Laboratory research in the Division of Otolaryngology-Head and Neck Surgery focuses on discovering the anatomical correlates and physiological mechanisms underlying significant clinical problems, such as hearing loss, voice dysfunction, tissue viability following reconstructive cancer surgery, swallowing impairments, and age-related changes in critical head and neck functions. This work has led to the development of new experimental surgical devices and procedures, such as an automated device to remove blood from congested tissues.
The laryngeal physiology program is geared toward the use of novel biomaterials and medialization techniques to improve vocal fold vibratory characteristics, and to halt or reverse the detrimental effects of aging on voice and swallowing.
As a member of the NIDCD National Temporal Bone Resource Registry, we have use of the vast temporal bone collection housed by the Theodore Bast Temporal Bone Collections at the University of Wisconsin School of Medicine Division of Otolaryngology – Head and Neck Surgery. Researchers have also examined critical aspects of the development of the human auditory system.
Otolaryngology-Head and Neck Surgery at the University of Wisconsin is recognized for its excellence in caring for patients with ear, nose, throat, head and neck afflictions. Such excellence is rooted in research. Research is the catalyst that keeps us striving for better understanding of disease; that urges us to seek better delivery of care and improved patient outcomes. It is the challenge of research-and education-that has attracted the superb clinicians and teachers that comprise our facility.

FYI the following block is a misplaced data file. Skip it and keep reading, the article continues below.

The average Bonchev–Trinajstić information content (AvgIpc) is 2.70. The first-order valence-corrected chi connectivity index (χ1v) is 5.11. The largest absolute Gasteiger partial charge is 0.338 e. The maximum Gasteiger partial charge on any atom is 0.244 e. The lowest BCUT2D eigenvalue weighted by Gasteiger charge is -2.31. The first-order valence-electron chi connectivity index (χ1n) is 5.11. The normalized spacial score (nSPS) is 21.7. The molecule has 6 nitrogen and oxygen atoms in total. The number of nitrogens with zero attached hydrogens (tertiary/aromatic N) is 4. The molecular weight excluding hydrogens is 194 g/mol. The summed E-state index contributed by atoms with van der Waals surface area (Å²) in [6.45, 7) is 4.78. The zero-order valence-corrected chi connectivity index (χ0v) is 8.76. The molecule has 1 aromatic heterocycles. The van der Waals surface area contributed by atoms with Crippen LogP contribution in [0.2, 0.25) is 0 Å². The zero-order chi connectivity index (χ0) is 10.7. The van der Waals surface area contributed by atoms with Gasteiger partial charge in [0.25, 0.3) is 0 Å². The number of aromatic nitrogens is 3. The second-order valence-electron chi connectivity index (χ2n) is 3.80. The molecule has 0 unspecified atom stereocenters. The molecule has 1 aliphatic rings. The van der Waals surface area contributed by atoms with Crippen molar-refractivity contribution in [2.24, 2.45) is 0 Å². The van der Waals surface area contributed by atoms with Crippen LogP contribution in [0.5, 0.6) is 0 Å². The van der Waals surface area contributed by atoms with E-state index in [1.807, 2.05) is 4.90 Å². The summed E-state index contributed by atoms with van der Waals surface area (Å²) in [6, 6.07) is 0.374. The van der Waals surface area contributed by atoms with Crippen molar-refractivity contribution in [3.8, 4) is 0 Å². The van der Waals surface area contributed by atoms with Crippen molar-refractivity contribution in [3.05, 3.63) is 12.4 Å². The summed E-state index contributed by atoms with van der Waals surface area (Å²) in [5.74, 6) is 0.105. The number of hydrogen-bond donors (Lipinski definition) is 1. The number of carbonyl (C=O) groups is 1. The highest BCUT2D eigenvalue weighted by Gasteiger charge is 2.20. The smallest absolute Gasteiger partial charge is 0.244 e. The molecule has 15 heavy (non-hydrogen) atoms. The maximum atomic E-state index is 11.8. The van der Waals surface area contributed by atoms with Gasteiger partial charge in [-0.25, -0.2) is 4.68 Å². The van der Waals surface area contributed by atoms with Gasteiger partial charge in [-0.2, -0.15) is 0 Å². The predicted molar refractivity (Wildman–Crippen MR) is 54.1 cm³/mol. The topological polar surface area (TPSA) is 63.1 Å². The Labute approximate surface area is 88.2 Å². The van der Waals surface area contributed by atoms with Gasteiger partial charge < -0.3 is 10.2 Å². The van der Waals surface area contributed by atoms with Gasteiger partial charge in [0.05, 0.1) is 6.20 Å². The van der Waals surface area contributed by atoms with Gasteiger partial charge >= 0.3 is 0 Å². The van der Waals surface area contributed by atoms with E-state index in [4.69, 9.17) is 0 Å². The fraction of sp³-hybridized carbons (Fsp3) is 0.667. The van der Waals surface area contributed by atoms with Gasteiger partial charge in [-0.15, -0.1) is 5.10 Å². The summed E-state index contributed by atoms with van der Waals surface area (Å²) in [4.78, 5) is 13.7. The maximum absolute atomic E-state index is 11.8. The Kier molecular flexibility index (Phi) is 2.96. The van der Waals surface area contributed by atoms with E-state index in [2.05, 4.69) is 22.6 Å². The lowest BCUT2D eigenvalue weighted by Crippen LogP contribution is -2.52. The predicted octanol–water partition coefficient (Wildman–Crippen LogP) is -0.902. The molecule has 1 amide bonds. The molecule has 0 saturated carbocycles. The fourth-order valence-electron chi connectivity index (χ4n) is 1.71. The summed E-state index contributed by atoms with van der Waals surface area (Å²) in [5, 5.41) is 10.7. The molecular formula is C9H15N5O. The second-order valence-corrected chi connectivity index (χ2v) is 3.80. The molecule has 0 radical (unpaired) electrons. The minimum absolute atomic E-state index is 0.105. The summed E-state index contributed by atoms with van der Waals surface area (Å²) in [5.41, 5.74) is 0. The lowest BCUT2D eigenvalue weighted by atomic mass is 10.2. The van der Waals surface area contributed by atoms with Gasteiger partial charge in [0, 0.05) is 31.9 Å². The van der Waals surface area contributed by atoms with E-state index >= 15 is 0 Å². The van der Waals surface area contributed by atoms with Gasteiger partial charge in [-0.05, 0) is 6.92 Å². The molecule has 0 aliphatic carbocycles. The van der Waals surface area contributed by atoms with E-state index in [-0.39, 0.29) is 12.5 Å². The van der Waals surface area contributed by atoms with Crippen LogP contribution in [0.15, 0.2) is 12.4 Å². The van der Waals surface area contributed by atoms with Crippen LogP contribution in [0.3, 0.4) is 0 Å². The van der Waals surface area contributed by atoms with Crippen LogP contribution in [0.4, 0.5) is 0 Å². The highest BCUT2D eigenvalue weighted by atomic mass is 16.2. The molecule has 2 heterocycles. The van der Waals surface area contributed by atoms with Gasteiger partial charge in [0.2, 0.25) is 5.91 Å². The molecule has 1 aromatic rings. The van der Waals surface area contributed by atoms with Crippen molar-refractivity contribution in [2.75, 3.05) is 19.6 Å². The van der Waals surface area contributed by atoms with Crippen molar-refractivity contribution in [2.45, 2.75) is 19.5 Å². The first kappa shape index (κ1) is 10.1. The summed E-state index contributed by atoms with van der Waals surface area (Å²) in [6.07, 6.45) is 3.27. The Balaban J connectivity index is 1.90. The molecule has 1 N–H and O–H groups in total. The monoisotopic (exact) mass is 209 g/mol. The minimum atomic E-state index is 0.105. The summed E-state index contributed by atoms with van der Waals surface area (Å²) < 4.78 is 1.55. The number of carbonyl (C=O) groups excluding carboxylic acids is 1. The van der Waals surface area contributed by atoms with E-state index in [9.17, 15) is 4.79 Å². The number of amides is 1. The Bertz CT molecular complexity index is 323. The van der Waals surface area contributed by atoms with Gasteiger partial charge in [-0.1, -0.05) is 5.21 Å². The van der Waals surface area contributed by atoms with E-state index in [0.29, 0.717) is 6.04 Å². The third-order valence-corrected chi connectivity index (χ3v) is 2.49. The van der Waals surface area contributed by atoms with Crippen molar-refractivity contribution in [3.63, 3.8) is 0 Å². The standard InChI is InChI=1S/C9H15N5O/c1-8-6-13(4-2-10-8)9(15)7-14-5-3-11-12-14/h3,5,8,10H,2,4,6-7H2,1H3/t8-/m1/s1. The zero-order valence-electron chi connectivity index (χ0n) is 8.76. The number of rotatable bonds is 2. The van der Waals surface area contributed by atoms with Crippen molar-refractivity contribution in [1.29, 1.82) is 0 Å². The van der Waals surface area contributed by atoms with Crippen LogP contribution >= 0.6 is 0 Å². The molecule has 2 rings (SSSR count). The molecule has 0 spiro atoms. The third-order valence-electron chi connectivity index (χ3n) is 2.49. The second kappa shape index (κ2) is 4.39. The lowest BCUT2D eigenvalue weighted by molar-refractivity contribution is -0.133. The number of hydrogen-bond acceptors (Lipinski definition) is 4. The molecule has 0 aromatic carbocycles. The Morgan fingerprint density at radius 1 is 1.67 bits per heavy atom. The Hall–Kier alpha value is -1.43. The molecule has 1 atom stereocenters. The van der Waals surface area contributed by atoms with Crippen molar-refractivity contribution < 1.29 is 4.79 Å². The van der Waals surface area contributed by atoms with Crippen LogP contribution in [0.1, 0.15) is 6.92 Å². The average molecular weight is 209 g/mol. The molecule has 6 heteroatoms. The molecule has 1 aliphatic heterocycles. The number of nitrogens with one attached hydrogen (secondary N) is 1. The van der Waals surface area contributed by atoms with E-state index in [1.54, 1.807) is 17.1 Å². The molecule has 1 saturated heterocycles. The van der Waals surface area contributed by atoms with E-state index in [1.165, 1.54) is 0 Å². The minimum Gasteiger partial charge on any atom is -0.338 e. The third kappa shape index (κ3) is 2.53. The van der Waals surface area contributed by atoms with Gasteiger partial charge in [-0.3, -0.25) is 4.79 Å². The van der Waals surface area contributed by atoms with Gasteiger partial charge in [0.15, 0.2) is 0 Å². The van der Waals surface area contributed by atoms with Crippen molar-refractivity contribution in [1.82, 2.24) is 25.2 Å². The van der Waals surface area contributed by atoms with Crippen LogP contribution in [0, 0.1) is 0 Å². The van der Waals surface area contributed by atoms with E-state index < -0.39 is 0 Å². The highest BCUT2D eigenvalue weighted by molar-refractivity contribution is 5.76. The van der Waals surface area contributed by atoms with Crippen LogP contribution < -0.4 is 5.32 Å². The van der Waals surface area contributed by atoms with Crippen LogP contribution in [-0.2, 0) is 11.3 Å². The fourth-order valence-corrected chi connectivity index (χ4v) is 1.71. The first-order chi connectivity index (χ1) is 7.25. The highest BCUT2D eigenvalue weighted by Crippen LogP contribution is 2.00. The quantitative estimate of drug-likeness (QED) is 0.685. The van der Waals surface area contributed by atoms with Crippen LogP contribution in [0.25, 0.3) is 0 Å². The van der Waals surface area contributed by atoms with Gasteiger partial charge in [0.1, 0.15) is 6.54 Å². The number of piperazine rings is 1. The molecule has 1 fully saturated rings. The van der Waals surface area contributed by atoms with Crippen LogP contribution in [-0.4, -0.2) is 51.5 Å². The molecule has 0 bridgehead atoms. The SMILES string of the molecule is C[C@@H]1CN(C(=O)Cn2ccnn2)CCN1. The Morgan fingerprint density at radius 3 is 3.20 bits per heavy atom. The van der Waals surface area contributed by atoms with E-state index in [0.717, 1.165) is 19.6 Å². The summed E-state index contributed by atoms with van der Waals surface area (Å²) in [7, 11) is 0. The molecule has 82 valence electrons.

Research at UW takes several forms. Basic scientific studies are key to understanding the structure and function of the body. Clinical studies address ways of controlling diseases and assessing the impact of treatment on the lives of our patients. Translational research helps us bridge gaps between our basic scientific observations and key clinical initiatives. Often our most intriguing discoveries come from interactions between clinical and basic science faculty and from ideas germinating from bright young residents-in-training, medical students and other graduate students. The skill of our health care team-honed through advanced training and clinical experience in every aspect of the specialty-and the constant introduction of creative inquiry make our enterprise unique. The evolving UW Medical School HealthStar project will provide additional opportunities to collaborate with our basic science colleagues in the neurosciences and greater access to relevant scientific laboratories. Research, education, and clinical care are interdependent. Among our current research initiatives are efforts to restore voice, hearing, breathing, and swallowing to patients afflicted by diseases and injuries by applying the latest technology to basic and clinical questions.
Excellence in research must be nurtured. Individual donors are a vital part of the process. Consider contributing to one of our specific research funds or a more generic gift to support research through the UW Foundation.